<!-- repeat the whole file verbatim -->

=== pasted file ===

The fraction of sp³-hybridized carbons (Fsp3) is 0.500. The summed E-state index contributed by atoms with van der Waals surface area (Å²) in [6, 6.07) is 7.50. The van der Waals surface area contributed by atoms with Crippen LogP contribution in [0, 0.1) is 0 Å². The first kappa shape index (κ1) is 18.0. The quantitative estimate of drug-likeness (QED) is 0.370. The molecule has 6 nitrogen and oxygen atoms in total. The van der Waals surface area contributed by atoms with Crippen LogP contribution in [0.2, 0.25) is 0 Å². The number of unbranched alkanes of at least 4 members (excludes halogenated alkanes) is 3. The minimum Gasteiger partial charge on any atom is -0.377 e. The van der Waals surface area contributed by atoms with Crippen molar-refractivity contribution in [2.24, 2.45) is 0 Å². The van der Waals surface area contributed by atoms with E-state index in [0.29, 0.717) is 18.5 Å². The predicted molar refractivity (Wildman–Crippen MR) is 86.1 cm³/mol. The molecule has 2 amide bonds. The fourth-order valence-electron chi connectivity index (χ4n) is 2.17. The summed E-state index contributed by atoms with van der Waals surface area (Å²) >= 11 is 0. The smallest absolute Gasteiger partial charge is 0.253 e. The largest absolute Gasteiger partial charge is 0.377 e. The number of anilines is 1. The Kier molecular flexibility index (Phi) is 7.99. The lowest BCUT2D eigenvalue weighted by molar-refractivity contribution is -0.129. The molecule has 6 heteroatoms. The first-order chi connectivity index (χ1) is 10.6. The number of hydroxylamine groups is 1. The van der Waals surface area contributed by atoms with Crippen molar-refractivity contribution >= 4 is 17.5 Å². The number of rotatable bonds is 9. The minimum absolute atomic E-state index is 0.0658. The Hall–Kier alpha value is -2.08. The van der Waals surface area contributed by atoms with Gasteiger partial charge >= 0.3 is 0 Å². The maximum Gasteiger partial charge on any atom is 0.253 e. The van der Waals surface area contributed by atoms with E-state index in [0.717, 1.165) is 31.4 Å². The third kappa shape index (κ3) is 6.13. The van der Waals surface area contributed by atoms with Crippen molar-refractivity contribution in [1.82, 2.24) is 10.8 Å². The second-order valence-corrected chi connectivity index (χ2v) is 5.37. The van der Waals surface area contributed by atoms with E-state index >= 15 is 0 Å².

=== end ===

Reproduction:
The fraction of sp³-hybridized carbons (Fsp3) is 0.500. The summed E-state index contributed by atoms with van der Waals surface area (Å²) in [6, 6.07) is 7.50. The van der Waals surface area contributed by atoms with Crippen LogP contribution in [0, 0.1) is 0 Å². The first kappa shape index (κ1) is 18.0. The quantitative estimate of drug-likeness (QED) is 0.370. The molecule has 6 nitrogen and oxygen atoms in total. The van der Waals surface area contributed by atoms with Crippen LogP contribution in [0.2, 0.25) is 0 Å². The number of unbranched alkanes of at least 4 members (excludes halogenated alkanes) is 3. The minimum Gasteiger partial charge on any atom is -0.377 e. The van der Waals surface area contributed by atoms with Crippen molar-refractivity contribution in [2.24, 2.45) is 0 Å². The van der Waals surface area contributed by atoms with E-state index in [0.29, 0.717) is 18.5 Å². The predicted molar refractivity (Wildman–Crippen MR) is 86.1 cm³/mol. The molecule has 2 amide bonds. The fourth-order valence-electron chi connectivity index (χ4n) is 2.17. The summed E-state index contributed by atoms with van der Waals surface area (Å²) >= 11 is 0. The smallest absolute Gasteiger partial charge is 0.253 e. The largest absolute Gasteiger partial charge is 0.377 e. The number of anilines is 1. The Kier molecular flexibility index (Phi) is 7.99. The lowest BCUT2D eigenvalue weighted by molar-refractivity contribution is -0.129. The molecule has 6 heteroatoms. The first-order chi connectivity index (χ1) is 10.6. The number of hydroxylamine groups is 1. The van der Waals surface area contributed by atoms with Crippen molar-refractivity contribution >= 4 is 17.5 Å². The number of rotatable bonds is 9. The minimum absolute atomic E-state index is 0.0658. The Hall–Kier alpha value is -2.08. The van der Waals surface area contributed by atoms with Gasteiger partial charge >= 0.3 is 0 Å². The maximum Gasteiger partial charge on any atom is 0.253 e. The van der Waals surface area contributed by atoms with E-state index in [0.717, 1.165) is 31.4 Å². The third kappa shape index (κ3) is 6.13. The van der Waals surface area contributed by atoms with Crippen molar-refractivity contribution in [1.82, 2.24) is 10.8 Å². The second-order valence-corrected chi connectivity index (χ2v) is 5.37. The van der Waals surface area contributed by atoms with E-state index >= 15 is 0 Å².